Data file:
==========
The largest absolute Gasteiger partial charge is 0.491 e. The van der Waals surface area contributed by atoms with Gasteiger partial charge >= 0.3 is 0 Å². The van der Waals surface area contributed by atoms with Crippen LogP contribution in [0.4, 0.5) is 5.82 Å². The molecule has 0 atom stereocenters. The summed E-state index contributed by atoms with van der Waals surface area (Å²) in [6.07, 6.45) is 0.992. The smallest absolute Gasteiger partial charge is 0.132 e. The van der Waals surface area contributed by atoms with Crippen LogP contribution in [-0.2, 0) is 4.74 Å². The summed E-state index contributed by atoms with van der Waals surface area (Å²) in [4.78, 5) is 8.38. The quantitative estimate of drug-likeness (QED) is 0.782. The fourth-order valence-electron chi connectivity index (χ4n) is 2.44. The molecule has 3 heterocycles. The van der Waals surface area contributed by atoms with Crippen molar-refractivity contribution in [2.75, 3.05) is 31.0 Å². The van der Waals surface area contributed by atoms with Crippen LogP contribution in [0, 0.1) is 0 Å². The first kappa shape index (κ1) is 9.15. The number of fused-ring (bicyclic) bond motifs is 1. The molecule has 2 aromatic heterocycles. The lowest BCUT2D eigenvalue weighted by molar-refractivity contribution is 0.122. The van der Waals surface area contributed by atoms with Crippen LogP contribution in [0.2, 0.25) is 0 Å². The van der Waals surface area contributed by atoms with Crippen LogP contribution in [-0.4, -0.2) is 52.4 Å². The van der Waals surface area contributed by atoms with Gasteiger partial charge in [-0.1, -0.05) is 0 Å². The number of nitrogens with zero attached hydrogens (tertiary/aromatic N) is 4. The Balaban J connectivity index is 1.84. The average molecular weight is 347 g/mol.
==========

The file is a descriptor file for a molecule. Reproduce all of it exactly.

The largest absolute Gasteiger partial charge is 0.491 e. The van der Waals surface area contributed by atoms with Gasteiger partial charge >= 0.3 is 0 Å². The van der Waals surface area contributed by atoms with Crippen LogP contribution in [0.4, 0.5) is 5.82 Å². The molecule has 0 atom stereocenters. The summed E-state index contributed by atoms with van der Waals surface area (Å²) in [6.07, 6.45) is 0.992. The smallest absolute Gasteiger partial charge is 0.132 e. The van der Waals surface area contributed by atoms with Crippen LogP contribution in [-0.2, 0) is 4.74 Å². The summed E-state index contributed by atoms with van der Waals surface area (Å²) in [4.78, 5) is 8.38. The quantitative estimate of drug-likeness (QED) is 0.782. The fourth-order valence-electron chi connectivity index (χ4n) is 2.44. The molecule has 3 heterocycles. The van der Waals surface area contributed by atoms with Crippen molar-refractivity contribution in [2.75, 3.05) is 31.0 Å². The van der Waals surface area contributed by atoms with Crippen LogP contribution in [0, 0.1) is 0 Å². The first kappa shape index (κ1) is 9.15. The number of fused-ring (bicyclic) bond motifs is 1. The molecule has 2 aromatic heterocycles. The lowest BCUT2D eigenvalue weighted by molar-refractivity contribution is 0.122. The van der Waals surface area contributed by atoms with Crippen LogP contribution in [0.2, 0.25) is 0 Å². The van der Waals surface area contributed by atoms with Crippen LogP contribution in [-0.4, -0.2) is 52.4 Å². The van der Waals surface area contributed by atoms with Gasteiger partial charge in [-0.1, -0.05) is 0 Å². The number of nitrogens with zero attached hydrogens (tertiary/aromatic N) is 4. The Balaban J connectivity index is 1.84. The average molecular weight is 347 g/mol.